ATLANTA – Acting U.S. Attorney Kurt Erskine released an update on his office's efforts to combat fraud related programs targeting the Paycheck Protection Program (PPP), a Congressional-launched credit program that helps small businesses Paying payrolls, mortgage interest, rent, and utilities are set to help during the COVID-19 pandemic.
"Together with our state, state and local law enforcement partners, we continue to focus on investigating and prosecuting crimes related to PPP fraud," said Acting US Attorney Kurt R. Erskine. “Unfortunately, when criminals steal this money, they take it out of the hands of those in dire financial straits. Criminals should understand that the diversion of taxpayers' money to help small businesses survive this crisis will be fully investigated and prosecuted. "
The U.S. Attorney's Office for the Northern District of Georgia has charged dozens of people with federal crimes related to PPP fraud, including bank fraud, conspiracy, and money laundering. The cases involve a wide variety of criminal behaviors, including business owners puffing up their payrolls to get bigger credit than they otherwise would have drawn, serial scammers using mailbox companies to apply for credit, and organized criminal networks that handle identical credit applications have submitted and supporting documents on behalf of more than one company. Most of the defendants not only received the loan proceeds under false pretenses, but also used the loan proceeds for prohibited purposes such as buying homes, cars, jewelry, and other luxury goods.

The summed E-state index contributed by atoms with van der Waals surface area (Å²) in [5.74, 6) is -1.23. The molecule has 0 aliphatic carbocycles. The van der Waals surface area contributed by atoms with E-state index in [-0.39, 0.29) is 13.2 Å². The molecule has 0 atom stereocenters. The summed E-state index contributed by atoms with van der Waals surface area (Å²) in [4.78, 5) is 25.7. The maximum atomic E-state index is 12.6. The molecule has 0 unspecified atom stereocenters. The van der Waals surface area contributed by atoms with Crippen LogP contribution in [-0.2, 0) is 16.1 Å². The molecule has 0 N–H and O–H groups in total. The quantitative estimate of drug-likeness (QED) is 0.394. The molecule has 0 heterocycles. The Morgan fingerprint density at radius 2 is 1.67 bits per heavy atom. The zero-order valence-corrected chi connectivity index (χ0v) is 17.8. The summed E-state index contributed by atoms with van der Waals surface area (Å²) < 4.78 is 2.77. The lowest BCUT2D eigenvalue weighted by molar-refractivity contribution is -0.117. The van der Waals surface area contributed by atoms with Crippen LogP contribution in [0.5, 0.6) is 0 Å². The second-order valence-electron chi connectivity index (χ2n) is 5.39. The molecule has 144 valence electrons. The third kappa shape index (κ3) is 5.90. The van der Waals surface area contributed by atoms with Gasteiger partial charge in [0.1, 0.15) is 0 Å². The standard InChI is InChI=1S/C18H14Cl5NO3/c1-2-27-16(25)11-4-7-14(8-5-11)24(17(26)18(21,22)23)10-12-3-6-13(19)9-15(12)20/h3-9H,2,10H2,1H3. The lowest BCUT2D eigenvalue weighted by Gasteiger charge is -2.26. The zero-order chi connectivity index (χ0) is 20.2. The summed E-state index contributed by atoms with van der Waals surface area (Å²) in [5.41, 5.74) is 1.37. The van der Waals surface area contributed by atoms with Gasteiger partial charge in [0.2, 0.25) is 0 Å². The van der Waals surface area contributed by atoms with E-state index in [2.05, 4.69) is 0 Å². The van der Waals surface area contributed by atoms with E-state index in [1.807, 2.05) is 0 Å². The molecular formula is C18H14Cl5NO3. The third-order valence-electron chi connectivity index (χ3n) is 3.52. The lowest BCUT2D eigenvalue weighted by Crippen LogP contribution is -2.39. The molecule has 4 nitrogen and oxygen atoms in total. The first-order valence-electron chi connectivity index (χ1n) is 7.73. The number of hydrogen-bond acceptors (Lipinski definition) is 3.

The PPP fraud cases prosecuted by the U.S. Attorney's Office for the Northern District of Georgia include the following:
- United States v Darrell Thomas, et al .: 22 defendants were indicted in a $ 11.1 million PPP loan fraud program orchestrated by Darrell Thomas of Duluth, Georgia. Thomas and his team applied for fraudulent PPP loans on behalf of 14 companies in seven different states. Each loan application claimed the companies had between 59 and 69 employees and included fake IRS tax forms and either a fake bank statement or pay slip, many of which were essentially identical in multiple fraudulent applications. In reality, none of the companies had employees or payrolls. After the PPP loan proceeds were deposited into the companies' accounts, the business owners transferred more than $ 5.5 million to Thomas-controlled accounts and the funds were used to pay for luxury vehicles, jewelry, and other personal expenses. As a result of the investigation, the United States seized nearly $ 4 million in PPP funds, and six participants in the program, including Thomas, pleaded guilty.
- United States v. Rodericque Jarmaine Thompson, et al .: Nine people, including ringleader Rodericque Jarmaine Thompson, have pleaded guilty to various federal charges on multiple bank fraud conspiracies aimed at obtaining PPP loans on false pretenses. Each of the loan applications contained identical false information. For example, every loan application falsely claimed the company had 16 employees and a monthly payroll of $ 120,000. Each claim was backed up by fraudulent quarterly tax returns alleging the business owner paid $ 358,819 in quarterly wages. In the application, the business owner assured that the loan proceeds would be used for payroll, utilities and lease payments in accordance with PPP rules. The business owners agreed to repay up to 50 percent of the loan amount to Thompson as a fee for assisting in obtaining the loan. Upon receipt of the credit, the business owners wrote several checks for $ 8,333.33 to individuals selected by Thompson or to their friends and family. All checks are said to be for "payroll" even though the people who received the checks were not employed by the company.